It’s kinda ironic that’s the only times I’ve been to a football stadium were to attend rugby matches (when I was a volunteer for the rugby World Cup in 2007) and tennis matches.
Despite the queue, it took only a few minutes to enter the stadium.
The road to the Davis Cup final has been quite a rollercoaster for me: the excitement when I learned Lille (my hometown) would stage the final, the disappointment when I wasn’t able to buy tickets, the relief when I managed to buy tickets (thank you Twitter), the doubts about the visibility from the category 4 seat. But here I am. The court, the crowd, the flags, the atmosphere, as soon as I sat in my place I knew it would be something like I never seen or lived before.
Skip the use
But first, a mini-concert by local band Skip the use. I honestly couldn’t care less.
First big moment of this historic Davis Cup weekend, the teams presentation. And no surprise, Federer is the most applauded player.
I look at the giant screen and I have a bad feeling: I see Tsonga’s face, he looks scared, exactly the same face he had just before his semifinal disaster against Ferrer at Roland Garros last year.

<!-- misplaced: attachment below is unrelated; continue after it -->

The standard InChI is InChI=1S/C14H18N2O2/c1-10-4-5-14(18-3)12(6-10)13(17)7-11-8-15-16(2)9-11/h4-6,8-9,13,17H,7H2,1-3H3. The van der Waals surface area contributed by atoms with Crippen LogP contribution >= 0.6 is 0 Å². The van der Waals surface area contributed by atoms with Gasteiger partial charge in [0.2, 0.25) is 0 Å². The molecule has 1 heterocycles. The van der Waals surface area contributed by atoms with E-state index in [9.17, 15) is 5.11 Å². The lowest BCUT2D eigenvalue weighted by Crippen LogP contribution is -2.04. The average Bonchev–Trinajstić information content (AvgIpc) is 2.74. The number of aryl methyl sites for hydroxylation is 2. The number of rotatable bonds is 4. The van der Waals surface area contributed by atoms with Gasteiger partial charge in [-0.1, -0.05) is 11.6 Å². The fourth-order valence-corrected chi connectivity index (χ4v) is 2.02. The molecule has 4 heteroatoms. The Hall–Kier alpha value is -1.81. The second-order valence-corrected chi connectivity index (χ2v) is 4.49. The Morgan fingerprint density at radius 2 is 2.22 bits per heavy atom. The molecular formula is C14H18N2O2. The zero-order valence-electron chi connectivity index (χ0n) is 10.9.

Unfortunately, I was right…
Tsonga vs Wawrinka
3 meters behind the baseline, the French number one can’t do anything to counter Wawrinka‘s powerful grounstrokes. He just can’t pull a ball in the court and keeps making errors after errors after errors. A really bad start for Tsonga. Wawrinka wins five straight games to clinch the first set 6-1:
27,432 spectators! The previous record for a tennis match (27,200) had been set in Seville in 2004 for the Davis Cup final between Spain and the USA.
Things look a bit better for Tsonga in the second set, he is more aggressive and Wawrinka starts making a few errors here and there. Second set for Tsonga 6-3, a little hope for the French fans:
Wawrinka breaks in the sixth game of the third set and leads 4-2. Tsonga then saves two set points at 2-5. Tsonga and the French crowd are on fire..
But it only lasts two minutes, the Swiss wins the third set and leads 2 sets to one. An early break for Stan in the fourth set, Tsonga looks resigned and nobody believes in a win from behind. Game, set, match Wawrinka 6-1 3-6 6-3 6-2. Switzerland leads 1-0.